Friday, April 15, 2016

Advocacy at the right time, not all the time

By Andrey Khabursky, residence manager

Advocacy. What is it? What's it look like, feel like, and what makes it so significant and powerful?
Advocacy is the power to change the life of a person, a culture, a people.

Advocacy, whether spoken or unspoken is the driving force that brings us alongside our best intentions, and many times brings them to reality.

A few weeks ago "advocacy" became a redefined term for me. One of the gentlemen who live in a home supported by Heritage Christian staff had gone into the hospital, and after 5 days and 4 nights, he was ready to come home. The team at large stood on the fence, not comfortable to make a decision either way. I struggled through the channels of communication, hierarchy, and positional authority in order to take on the critical role of being an advocate in a new, very defined role. Much of the team looked at his past history, which is important, but they didn’t look at his current condition and honor what he wanted. We call this the “what ifs.” These what ifs could keep all of us from living a fulfilled and meaningful life, and moreover, keep us from offering the opportunity for others to do the same. As his housemates welcomed him home, he just "lit up" and a sense of refreshment washed over him.

So whether we're "thinking outside the box," or standing our ground on behalf of those we serve and support, we should always take their best interest into account when we become "their voice" for that moment. Like for you and I, there have been moments when we had someone come alongside us, and speak up for us, and make things happen. It's OK to be their voice, but may it be just for a moment... long enough to bring about change, build confidence and leave a lasting impact. Many times we want to be the voice of advocacy, not only at the right times, but all the time. We need to constantly reevaluate to see if we’ve taken their voice away or if we are being that push to get them going. Let’s think of their voice as a bobsled… many times, those we support only need that push to really get moving and the rest is driven by them. Often for our comfort, we long to hold on to that bobsled as it flies through the course at 70mph, and continue to be an advocate, not realizing, our advocacy was accomplished long ago.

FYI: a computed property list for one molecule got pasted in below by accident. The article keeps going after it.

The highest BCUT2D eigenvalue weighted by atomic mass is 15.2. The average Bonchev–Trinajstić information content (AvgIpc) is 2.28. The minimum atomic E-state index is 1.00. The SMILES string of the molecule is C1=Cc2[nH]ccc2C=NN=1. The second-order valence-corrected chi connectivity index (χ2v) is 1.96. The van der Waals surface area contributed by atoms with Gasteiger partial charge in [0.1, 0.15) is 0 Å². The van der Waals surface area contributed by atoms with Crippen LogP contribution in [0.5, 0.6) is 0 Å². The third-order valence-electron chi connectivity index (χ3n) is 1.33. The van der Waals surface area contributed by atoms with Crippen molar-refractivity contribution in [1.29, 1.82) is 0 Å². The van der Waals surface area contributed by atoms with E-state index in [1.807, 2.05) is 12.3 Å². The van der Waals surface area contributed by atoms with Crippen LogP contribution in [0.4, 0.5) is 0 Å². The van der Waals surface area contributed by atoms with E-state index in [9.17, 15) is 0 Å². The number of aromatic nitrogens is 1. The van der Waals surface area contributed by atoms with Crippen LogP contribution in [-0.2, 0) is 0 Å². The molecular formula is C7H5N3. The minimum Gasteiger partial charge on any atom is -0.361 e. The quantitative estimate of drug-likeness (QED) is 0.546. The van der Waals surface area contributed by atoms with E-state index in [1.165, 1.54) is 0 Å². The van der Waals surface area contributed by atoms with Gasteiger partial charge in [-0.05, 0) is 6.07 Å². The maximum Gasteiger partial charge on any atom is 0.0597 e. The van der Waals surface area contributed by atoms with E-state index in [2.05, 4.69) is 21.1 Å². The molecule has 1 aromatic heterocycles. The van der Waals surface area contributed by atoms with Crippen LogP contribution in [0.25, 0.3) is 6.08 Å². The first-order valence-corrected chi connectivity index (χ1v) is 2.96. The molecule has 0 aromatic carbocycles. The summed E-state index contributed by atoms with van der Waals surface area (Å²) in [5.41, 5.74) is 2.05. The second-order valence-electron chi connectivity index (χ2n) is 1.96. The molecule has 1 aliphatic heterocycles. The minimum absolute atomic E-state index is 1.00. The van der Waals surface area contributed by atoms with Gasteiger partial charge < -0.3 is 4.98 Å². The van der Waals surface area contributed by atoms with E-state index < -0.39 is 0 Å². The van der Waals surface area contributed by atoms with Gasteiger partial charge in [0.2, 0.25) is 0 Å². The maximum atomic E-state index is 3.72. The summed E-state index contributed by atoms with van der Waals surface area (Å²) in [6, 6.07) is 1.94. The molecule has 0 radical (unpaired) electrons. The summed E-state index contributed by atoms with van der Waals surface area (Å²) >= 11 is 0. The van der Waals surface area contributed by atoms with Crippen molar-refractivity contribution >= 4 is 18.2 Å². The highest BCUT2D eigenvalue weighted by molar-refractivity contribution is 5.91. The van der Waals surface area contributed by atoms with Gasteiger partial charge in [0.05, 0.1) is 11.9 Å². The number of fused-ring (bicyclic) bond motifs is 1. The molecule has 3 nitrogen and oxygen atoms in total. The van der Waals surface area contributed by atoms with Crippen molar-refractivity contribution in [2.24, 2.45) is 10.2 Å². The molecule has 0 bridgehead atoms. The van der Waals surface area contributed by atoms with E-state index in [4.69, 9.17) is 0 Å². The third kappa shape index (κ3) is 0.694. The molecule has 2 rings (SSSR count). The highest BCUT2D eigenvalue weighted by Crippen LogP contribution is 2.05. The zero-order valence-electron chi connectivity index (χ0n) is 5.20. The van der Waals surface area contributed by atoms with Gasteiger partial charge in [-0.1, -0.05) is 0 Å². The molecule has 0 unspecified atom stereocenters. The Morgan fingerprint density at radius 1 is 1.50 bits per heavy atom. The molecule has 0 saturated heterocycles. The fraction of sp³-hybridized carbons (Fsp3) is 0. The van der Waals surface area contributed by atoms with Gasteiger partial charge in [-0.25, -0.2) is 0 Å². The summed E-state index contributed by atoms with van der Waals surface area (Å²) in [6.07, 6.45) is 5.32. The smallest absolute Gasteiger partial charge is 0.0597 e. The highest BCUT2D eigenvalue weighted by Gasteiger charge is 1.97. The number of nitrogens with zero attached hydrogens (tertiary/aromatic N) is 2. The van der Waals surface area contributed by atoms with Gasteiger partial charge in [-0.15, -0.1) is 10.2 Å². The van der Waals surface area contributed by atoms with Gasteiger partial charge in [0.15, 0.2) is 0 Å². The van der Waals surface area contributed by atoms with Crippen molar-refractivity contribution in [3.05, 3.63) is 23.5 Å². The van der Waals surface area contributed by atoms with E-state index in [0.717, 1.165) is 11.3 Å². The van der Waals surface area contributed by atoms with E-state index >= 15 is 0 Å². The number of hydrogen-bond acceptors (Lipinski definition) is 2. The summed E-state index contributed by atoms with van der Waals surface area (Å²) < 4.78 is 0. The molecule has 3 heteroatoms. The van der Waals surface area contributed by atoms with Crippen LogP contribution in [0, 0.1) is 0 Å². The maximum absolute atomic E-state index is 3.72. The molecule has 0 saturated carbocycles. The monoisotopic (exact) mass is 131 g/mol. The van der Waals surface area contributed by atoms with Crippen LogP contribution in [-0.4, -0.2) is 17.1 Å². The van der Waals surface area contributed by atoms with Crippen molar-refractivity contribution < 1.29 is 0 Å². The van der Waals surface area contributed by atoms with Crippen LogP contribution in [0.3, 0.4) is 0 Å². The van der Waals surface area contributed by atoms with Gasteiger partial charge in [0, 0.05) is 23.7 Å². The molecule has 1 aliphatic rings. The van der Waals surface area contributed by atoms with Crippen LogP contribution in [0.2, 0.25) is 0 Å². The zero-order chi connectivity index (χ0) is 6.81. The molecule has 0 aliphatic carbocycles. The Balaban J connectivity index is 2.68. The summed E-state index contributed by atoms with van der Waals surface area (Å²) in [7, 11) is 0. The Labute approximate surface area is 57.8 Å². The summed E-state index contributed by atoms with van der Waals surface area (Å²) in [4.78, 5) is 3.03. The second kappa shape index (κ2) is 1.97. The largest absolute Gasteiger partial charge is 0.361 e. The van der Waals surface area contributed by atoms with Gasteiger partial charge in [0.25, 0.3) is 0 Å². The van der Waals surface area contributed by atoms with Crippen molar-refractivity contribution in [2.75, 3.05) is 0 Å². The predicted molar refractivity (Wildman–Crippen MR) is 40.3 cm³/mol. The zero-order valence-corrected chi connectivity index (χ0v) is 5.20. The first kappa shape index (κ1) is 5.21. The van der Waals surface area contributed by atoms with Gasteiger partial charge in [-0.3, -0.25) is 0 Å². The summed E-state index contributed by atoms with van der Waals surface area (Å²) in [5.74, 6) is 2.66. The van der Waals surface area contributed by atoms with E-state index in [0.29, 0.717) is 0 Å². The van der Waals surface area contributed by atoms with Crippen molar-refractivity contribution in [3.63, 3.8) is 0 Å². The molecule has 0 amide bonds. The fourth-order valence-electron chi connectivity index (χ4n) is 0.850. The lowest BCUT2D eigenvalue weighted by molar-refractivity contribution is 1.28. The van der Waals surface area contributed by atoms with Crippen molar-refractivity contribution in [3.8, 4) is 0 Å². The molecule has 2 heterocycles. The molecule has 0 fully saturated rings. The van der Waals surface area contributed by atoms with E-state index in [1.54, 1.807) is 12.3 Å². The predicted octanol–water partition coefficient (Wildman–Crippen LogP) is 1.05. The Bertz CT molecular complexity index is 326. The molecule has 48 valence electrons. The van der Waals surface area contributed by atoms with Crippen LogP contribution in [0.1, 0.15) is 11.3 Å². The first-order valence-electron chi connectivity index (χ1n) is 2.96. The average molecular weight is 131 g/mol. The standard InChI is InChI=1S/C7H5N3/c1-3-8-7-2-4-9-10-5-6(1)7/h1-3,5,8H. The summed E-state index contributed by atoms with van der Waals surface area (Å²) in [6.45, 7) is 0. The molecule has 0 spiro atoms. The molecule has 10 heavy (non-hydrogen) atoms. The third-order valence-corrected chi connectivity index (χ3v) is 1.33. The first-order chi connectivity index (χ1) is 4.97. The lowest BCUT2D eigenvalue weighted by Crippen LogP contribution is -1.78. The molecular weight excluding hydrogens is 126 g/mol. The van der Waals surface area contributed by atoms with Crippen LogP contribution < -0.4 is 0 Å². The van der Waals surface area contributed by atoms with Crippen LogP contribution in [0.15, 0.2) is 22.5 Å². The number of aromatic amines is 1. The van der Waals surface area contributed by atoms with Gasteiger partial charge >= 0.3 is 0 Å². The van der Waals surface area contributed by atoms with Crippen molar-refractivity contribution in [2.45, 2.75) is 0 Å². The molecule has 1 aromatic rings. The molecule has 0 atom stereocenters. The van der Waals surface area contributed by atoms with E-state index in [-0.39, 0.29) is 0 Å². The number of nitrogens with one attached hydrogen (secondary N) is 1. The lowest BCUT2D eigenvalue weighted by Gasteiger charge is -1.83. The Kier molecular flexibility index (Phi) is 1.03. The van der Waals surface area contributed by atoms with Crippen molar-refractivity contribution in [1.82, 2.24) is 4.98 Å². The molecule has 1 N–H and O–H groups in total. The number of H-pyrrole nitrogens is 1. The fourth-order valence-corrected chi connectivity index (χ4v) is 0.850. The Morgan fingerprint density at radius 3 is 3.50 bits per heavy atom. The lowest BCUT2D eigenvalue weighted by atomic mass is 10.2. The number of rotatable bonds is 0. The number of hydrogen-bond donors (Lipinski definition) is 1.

Advocacy may be just the simple act of standing with another; unity.

Advocacy done right is empowering.

Tuesday, April 5, 2016

Listening for social change

By Marisa Geitner, president and C.E.O

Listening is an art, and if we aren't careful it might become a lost art.  

I believe most people want to be better listeners, so how do we improve?  

Daily discipline. Conversation by conversation.  

First, slow down. Take a breath. Look at the person (see his eyes and mouth). Focus.  Next really pay attention, don't allow yourself to be distracted by the people or activity that surrounds you. When it is your turn to speak (there is never a good reason to interrupt) ask clarifying questions. This is not your chance to persuade or convince – you are the listener.  Finally, validate what you've heard and validate the person who has shared it. Thank her for sharing her time and thinking with you.

We know listening is an important skill for our personal development but it is also essential for social change. You see, social change requires congruent vision, collaboration and civility. Like any strong relationship it requires respect and mutual contribution and concession.  A stunning percentage of people when asked "When do you most feel respected?" will answer in some form or fashion "when I am heard."

We are hardwired as social beings so that belonging and contributing are important to us all. That's why most people prefer to talk to great listeners, not great speakers.

Collective impact will stall and social change will lag when we don't listen and hear one another, when we don't demonstrate value and respect to all as contributors.